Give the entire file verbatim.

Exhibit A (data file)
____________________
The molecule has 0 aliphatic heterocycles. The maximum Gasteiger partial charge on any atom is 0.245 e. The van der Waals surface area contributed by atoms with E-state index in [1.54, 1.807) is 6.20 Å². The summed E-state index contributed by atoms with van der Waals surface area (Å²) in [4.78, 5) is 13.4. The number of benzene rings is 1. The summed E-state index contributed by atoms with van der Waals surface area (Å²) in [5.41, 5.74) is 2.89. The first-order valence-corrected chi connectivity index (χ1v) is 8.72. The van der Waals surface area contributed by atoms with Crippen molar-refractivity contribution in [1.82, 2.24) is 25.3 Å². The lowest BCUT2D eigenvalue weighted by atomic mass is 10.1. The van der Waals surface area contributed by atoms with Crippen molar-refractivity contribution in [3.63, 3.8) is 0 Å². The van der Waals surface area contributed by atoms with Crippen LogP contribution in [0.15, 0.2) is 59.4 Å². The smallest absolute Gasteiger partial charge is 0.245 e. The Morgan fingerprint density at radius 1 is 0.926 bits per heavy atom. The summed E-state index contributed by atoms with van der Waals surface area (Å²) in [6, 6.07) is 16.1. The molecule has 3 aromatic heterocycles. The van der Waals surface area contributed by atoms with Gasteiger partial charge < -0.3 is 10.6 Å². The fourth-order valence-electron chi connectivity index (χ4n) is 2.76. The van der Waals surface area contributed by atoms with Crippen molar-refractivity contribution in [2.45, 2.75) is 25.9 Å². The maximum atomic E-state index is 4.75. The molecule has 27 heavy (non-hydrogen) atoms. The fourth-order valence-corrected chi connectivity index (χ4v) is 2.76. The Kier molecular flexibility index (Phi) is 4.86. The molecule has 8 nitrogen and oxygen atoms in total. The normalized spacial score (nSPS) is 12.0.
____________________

The molecule has 0 aliphatic heterocycles. The maximum Gasteiger partial charge on any atom is 0.245 e. The van der Waals surface area contributed by atoms with E-state index in [1.54, 1.807) is 6.20 Å². The summed E-state index contributed by atoms with van der Waals surface area (Å²) in [4.78, 5) is 13.4. The number of benzene rings is 1. The summed E-state index contributed by atoms with van der Waals surface area (Å²) in [5.41, 5.74) is 2.89. The first-order valence-corrected chi connectivity index (χ1v) is 8.72. The van der Waals surface area contributed by atoms with Crippen molar-refractivity contribution in [1.82, 2.24) is 25.3 Å². The lowest BCUT2D eigenvalue weighted by atomic mass is 10.1. The van der Waals surface area contributed by atoms with Crippen molar-refractivity contribution in [3.63, 3.8) is 0 Å². The van der Waals surface area contributed by atoms with Crippen LogP contribution in [0.15, 0.2) is 59.4 Å². The smallest absolute Gasteiger partial charge is 0.245 e. The Morgan fingerprint density at radius 1 is 0.926 bits per heavy atom. The summed E-state index contributed by atoms with van der Waals surface area (Å²) in [6, 6.07) is 16.1. The molecule has 3 aromatic heterocycles. The van der Waals surface area contributed by atoms with Gasteiger partial charge < -0.3 is 10.6 Å². The fourth-order valence-electron chi connectivity index (χ4n) is 2.76. The van der Waals surface area contributed by atoms with Crippen molar-refractivity contribution in [2.45, 2.75) is 25.9 Å². The maximum atomic E-state index is 4.75. The molecule has 27 heavy (non-hydrogen) atoms. The fourth-order valence-corrected chi connectivity index (χ4v) is 2.76. The Kier molecular flexibility index (Phi) is 4.86. The molecule has 8 nitrogen and oxygen atoms in total. The normalized spacial score (nSPS) is 12.0.